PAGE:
iOS 16: 5 offers Apple “borrowed” from Android and Google
For iPhone users, iOS 16 is a fresh coat of paint that makes your iPhone look almost “new”. Originally announced during Apple’s keynote at the Worldwide Developers Conference (WWDC), the software update for iPhone will be available in public beta next month, then widely released later this year around the same time as the iPhone 14 launch. But if you’re an Android user, some of the new features in iOS 16 don’t exactly look “innovative” and “different” from what’s available on the mobile OS. from Google for years. Here are five iOS 16 features that Apple “borrowed” from Google and Android.
New lock screen experience
One of the most talked about features of iOS 16 is the new lock screen customization experience that lets you add widgets for a quick lock screen preview. These include the weather, the battery status of your AirPods, upcoming calendar events, and more. The new lock screen on iOS 16 looks fantastic, but it’s a feature that debuted on Android in 2012 with the launch of Android 4.2 Jelly Bean. In fact, Google has allowed users to add a clock, calendar, and other items to the lock screen. With Android 5.0, Google removed this feature, but Samsung OneUI still offers preset lock screen widgets. Suffice to say that Apple was strongly inspired by Google for a smarter lock screen.
Once iOS 16 becomes widely available, iOS users may find it easier to translate text from images captured through the iPhone camera app. All they have to do is open the Camera app and then point it at the text to be translated. Hardcore Android users will instantly recognize this feature available through the Google Translate app, allowing you to point your camera at text for overlaid translation in the live viewfinder. Although Apple is finally bringing this feature to iOS users, it is limited in nature. Basically, the Translate feature takes a photo and then overlays a translation over some text in the captured image.
Auto-share in photos
A highly requested feature in iOS 16 that users have wanted for a very long time is shared photo libraries. Finally, Apple has made it easy to set up a separate Photo Library that up to five people can use, thanks to iCloud Shared Photo Library. For those unaware, Google has had Shared Libraries since 2017. So Apple’s iCloud Shared Photo Library feature was taken straight from Google’s Page Book, minus a few tweaks here and there. iCloud’s Shared Photo Library feature can be shared with up to five other people, and each contributor has access to add, edit, bookmark, caption, and delete photos . By comparison, Google Photos allows “unlimited” contributors to an album, but you can also use the Partner Sharing feature which limits sharing your library with just one person.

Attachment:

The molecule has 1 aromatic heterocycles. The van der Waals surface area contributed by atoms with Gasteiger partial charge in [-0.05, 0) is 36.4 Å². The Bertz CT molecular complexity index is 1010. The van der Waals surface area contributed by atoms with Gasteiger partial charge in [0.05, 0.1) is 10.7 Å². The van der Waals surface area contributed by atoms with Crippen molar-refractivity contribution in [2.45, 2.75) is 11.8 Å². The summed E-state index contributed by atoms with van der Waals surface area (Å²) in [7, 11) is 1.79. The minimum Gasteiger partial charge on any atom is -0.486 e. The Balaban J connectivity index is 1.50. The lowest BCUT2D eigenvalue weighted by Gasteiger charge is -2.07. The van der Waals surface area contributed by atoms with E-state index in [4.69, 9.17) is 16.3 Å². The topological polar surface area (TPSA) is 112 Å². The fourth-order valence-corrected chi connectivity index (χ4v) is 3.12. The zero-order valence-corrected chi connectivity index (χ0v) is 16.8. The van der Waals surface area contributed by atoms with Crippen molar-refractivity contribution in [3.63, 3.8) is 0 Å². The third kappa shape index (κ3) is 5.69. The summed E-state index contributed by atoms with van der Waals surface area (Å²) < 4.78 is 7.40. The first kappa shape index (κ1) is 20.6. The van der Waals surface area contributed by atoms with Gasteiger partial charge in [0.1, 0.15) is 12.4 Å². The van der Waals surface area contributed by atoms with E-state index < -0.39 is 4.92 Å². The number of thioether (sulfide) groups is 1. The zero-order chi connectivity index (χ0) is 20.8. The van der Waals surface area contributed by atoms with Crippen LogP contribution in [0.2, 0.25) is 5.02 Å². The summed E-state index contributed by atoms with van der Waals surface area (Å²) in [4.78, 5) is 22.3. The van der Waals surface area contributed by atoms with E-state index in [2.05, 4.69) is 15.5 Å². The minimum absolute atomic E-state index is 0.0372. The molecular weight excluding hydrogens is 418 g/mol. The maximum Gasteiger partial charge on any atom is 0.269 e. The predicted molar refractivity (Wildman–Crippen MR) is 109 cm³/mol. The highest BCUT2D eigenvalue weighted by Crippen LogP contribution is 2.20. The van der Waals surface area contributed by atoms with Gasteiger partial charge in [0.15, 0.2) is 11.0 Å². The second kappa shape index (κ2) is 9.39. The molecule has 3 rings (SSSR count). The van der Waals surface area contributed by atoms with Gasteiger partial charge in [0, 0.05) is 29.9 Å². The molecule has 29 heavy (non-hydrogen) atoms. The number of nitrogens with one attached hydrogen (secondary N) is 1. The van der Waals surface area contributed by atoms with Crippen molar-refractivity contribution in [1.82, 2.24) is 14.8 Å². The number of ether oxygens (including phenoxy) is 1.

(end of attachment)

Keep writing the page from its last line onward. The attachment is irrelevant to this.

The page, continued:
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Another feature that arrived on iOS 16 but is already available on Android is Live Captions. Apple said Live Captions can transcribe any audio content — FaceTime calls, video conferencing apps or in-person conversations — into English on iPhone, iPad and Mac. Google started offering live captioning features with the release of Android 10 and is now available in English on Pixel 2 and later devices. It’s good to see Apple finally catching up with Google and bringing live captions to a lot of people.
Cancel/schedule sending emails
iOS 16 will allow people to schedule your email and unsend it. This is something Google first added in Inbox, an experimental alternative to Gmail. Unfortunately, Google killed the Inbox Inbox app in 2019. Either way, you’ll be able to use the same features with iOS 16’s built-in Mail app. For iPhone Mail app users, the possibility to schedule the sending of emails in advance and the possibility of canceling the sending of an email in case of need (you will only have 10 seconds to cancel the email sent ) make Apple’s native mail app competitive with rivals like Gmail.